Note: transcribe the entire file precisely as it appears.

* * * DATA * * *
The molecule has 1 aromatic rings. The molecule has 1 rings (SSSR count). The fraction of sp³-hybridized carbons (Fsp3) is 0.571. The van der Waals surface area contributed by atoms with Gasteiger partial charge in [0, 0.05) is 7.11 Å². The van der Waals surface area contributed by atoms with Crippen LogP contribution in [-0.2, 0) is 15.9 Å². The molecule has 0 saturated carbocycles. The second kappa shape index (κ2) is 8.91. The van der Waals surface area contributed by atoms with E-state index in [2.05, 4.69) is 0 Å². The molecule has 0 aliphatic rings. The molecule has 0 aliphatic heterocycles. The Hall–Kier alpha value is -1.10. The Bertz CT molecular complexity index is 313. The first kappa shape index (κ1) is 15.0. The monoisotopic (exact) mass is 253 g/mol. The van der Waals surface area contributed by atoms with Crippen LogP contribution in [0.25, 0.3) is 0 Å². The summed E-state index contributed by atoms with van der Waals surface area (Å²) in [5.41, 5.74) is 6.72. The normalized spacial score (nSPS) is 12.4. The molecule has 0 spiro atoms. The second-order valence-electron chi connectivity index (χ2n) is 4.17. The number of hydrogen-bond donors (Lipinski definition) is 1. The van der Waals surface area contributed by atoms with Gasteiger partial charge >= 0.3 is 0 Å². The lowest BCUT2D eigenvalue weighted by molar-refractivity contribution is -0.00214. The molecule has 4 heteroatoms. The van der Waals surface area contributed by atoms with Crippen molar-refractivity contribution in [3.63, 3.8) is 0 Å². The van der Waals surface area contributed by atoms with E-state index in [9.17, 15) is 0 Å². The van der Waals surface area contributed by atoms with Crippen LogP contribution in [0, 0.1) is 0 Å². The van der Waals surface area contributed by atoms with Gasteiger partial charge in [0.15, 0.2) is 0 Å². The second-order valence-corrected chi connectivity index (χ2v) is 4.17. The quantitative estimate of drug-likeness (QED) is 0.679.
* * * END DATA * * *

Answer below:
The molecule has 1 aromatic rings. The molecule has 1 rings (SSSR count). The fraction of sp³-hybridized carbons (Fsp3) is 0.571. The van der Waals surface area contributed by atoms with Gasteiger partial charge in [0, 0.05) is 7.11 Å². The van der Waals surface area contributed by atoms with Crippen LogP contribution in [-0.2, 0) is 15.9 Å². The molecule has 0 saturated carbocycles. The second kappa shape index (κ2) is 8.91. The van der Waals surface area contributed by atoms with E-state index in [2.05, 4.69) is 0 Å². The molecule has 0 aliphatic rings. The molecule has 0 aliphatic heterocycles. The Hall–Kier alpha value is -1.10. The Bertz CT molecular complexity index is 313. The first kappa shape index (κ1) is 15.0. The monoisotopic (exact) mass is 253 g/mol. The van der Waals surface area contributed by atoms with Crippen LogP contribution in [0.25, 0.3) is 0 Å². The summed E-state index contributed by atoms with van der Waals surface area (Å²) in [5.41, 5.74) is 6.72. The normalized spacial score (nSPS) is 12.4. The molecule has 0 spiro atoms. The second-order valence-electron chi connectivity index (χ2n) is 4.17. The number of hydrogen-bond donors (Lipinski definition) is 1. The van der Waals surface area contributed by atoms with Gasteiger partial charge >= 0.3 is 0 Å². The lowest BCUT2D eigenvalue weighted by molar-refractivity contribution is -0.00214. The molecule has 4 heteroatoms. The van der Waals surface area contributed by atoms with Crippen molar-refractivity contribution in [3.63, 3.8) is 0 Å². The van der Waals surface area contributed by atoms with E-state index in [9.17, 15) is 0 Å². The van der Waals surface area contributed by atoms with Crippen LogP contribution in [0, 0.1) is 0 Å². The van der Waals surface area contributed by atoms with Gasteiger partial charge in [0.15, 0.2) is 0 Å². The second-order valence-corrected chi connectivity index (χ2v) is 4.17. The quantitative estimate of drug-likeness (QED) is 0.679.